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Gettin’ the Band Back Together review at Belasco Theatre, New York – ‘feeble and undernourished rock musical’

Manu Narayan, Jay Klaitz, Mitchell Jarvis, Tad Wilson, Paul Whitty and Sawyer Nunes in Gettin' the Band Back Together at Belasco Theatre, New York. Photo: Joan Marcus Manu Narayan, Jay Klaitz, Mitchell Jarvis, Tad Wilson, Paul Whitty and Sawyer Nunes in Gettin' the Band Back Together at Belasco Theatre, New York. Photo: Joan Marcus
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Classic rock tracks are played as you enter the theatre. But the show that follows could only dream of containing a single song of comparable impact.

Prior to curtain-up, producer and co-writer Ken Davenport takes to the stage to trumpet the show’s apparent originality: it has been created through improvisation by a group of 12 writers and actors, collectively billed as the Grundleshotz.

However, it’s difficult to believe it took more than an afternoon of improv to come up with the enfeebled concept here, in which a 40-something man returns to his childhood home in Sayreville, New Jersey after being fired from his job as a stockbroker.

There, he reunites with his school buddies, now unhappily employed as a maths teacher, cop and dermatologist respectively, to reform their high-school rock band, Juggernaut. This leads to a kind of Rock of Ages meets School of Rock battle of the bands, without the score of popular 1980s hits of the former or the child-musician charms of the latter.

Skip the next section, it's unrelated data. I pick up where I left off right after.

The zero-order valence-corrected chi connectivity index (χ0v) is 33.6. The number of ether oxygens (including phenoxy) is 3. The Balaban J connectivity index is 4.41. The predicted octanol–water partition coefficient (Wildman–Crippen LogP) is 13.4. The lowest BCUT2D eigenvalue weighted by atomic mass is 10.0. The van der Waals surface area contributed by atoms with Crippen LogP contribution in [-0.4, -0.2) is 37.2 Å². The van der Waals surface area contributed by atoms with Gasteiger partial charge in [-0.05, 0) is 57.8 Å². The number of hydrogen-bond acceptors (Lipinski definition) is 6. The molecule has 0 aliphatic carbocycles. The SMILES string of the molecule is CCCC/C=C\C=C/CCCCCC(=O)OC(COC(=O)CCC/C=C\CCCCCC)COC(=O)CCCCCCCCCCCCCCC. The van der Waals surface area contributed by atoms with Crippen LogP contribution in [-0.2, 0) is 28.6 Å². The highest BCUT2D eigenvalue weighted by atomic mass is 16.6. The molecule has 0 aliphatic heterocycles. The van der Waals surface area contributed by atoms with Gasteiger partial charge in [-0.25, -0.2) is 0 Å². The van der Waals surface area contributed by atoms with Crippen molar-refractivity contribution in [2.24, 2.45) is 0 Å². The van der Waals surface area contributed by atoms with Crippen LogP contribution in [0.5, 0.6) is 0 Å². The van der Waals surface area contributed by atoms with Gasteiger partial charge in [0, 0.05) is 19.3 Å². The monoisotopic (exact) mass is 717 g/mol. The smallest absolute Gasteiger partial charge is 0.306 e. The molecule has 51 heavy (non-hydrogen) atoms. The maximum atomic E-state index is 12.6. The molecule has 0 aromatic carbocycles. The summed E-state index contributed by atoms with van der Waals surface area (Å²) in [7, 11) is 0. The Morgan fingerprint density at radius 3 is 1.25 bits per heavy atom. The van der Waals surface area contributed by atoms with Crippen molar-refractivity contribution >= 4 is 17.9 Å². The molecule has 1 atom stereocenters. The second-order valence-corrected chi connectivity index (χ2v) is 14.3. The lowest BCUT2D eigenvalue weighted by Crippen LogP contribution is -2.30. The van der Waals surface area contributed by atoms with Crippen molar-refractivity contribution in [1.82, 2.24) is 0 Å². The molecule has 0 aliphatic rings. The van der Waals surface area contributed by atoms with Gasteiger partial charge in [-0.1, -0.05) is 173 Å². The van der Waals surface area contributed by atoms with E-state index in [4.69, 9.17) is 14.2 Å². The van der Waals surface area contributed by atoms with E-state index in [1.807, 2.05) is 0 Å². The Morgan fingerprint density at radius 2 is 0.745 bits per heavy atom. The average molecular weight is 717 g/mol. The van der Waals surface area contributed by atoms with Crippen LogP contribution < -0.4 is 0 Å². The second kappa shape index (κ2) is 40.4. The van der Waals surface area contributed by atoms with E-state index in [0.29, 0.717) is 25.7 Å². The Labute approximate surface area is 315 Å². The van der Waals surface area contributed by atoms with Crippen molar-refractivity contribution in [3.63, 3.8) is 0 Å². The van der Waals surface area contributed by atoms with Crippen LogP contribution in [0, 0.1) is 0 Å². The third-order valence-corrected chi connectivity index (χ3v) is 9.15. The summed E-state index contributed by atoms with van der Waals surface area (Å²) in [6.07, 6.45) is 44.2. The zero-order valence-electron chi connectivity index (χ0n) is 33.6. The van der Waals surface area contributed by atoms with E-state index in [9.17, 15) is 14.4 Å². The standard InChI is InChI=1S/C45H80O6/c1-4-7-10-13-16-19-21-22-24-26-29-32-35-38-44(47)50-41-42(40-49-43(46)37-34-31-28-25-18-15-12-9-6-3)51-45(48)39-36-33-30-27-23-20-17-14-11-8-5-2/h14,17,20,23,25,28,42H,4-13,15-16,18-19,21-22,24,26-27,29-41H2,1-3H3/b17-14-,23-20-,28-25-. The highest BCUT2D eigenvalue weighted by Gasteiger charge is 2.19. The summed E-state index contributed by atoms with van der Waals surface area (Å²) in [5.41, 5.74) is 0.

It is at once so bad and so bland that it erases itself even as you are watching it.

All credit to the affable actors then, led by Mitchell Jarvis, as the laid-off stockbroker Mitch, and Jay Klaitz, as his best buddy who has long harboured a secret crush on Mitch’s mother Sharon (Broadway veteran Marilu Henner, striking and strident), for turning these two-dimensional characterisations into people with recognisable human traits.

Director John Rando also lends it some shape, even if the destination is always obvious. Derek McLane’s playful cartoon-book sets disguise cheapness as artistic choice.

It turns out that Davenport’s most innovative touch is not as co-writer of his own production, but in conscripting the entire town of Sayreville as co-producers. This will create a kind of alternative form of crowdfunding should they all buy tickets at Broadway prices for the show that bears their name. It doesn’t, however, do them proud.

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Verdict
New Jersey-born musical looks feeble and undernourished on Broadway
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